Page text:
If roses, shrubs and so on are to bloom abundantly next year, they need to survive the long winter without frost and drought damage.
Frost, damp and winter sun pose a threat to many plants
You be ready for Jack Frost to put in an appearance at any time and for dew drops to turn to hoar frost. This means far more stress for plants than a protective covering of snow, particularly if the sun shines at minus temperatures. It causes evergreen shrubs to suffer burns or drought damage on the tips of their leaves and shoots if they are not covered with a loose protective layer of spruce or pine branches. Spruce branches also have the advantage that their needles fall in the spring and the plants slowly become exposed to the light again. As well as problems caused by the winter sun, damp and frost clog up sensitive shrubs such as penstemons and chrysanthemums. These plants won't survive for long without protection and often perish in the cold in their first or second winter. A loose covering of leaves or spruce branches can provide a quick remedy, whilst a thin layer of compost preserves the soil at the same time in the run up to the big freeze. And because shrubs like yarrow or hornwort do not like stagnant winter moisture, coarse-grain sand should then be introduced into heavy, loamy soil to promote water drainage.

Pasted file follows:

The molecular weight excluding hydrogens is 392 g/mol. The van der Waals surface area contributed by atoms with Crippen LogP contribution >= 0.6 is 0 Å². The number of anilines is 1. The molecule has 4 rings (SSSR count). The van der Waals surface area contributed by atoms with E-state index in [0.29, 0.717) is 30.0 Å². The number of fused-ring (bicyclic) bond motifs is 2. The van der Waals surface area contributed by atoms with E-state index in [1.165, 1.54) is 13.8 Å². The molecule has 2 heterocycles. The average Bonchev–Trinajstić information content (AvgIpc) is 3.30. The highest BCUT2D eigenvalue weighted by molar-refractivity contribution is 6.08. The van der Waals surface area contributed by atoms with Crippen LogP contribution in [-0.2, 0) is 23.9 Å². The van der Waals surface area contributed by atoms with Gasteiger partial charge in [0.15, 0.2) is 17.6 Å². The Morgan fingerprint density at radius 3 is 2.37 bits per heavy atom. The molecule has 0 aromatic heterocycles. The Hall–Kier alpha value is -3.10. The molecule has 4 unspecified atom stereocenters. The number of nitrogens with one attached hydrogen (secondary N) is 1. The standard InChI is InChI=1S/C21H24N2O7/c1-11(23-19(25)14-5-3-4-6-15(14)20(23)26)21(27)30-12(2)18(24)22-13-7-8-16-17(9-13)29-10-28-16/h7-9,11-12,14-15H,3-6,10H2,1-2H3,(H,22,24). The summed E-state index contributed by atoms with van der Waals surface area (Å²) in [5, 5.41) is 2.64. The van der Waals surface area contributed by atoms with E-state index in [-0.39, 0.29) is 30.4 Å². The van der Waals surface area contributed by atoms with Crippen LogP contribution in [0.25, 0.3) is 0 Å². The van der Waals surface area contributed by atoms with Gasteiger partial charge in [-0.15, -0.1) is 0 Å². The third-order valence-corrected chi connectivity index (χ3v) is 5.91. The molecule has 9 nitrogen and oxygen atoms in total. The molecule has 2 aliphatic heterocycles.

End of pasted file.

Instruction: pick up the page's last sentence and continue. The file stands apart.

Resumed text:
Ideal protection for roses
When you protect roses for winter, you must protect the extremely sensitive grafting point at the base of the bush shoots. If you earth up the root region to a height of 15-20 centimetres with composted earth or garden soil, Jack Frost will have no chance. This applies particularly to bedding roses, hybrid tea roses and bush roses. In long stem roses, the graft point is below the head, and therefore the whole head is usually packed with fleece, brushwood or jute. Taller grasses and bamboos can be adequately prepared for minus temperatures by tying them together and wrapping them in special fleece, bamboo or rush matting. Never use plastic film, as air will not circulate underneath it and increased humidity will lead to fungal infections. However, you must not forget to water bamboos and other evergreens such as rhododendrons, cherry laurel or box on days when there is no frost, because water evaporates from their leaves even in winter.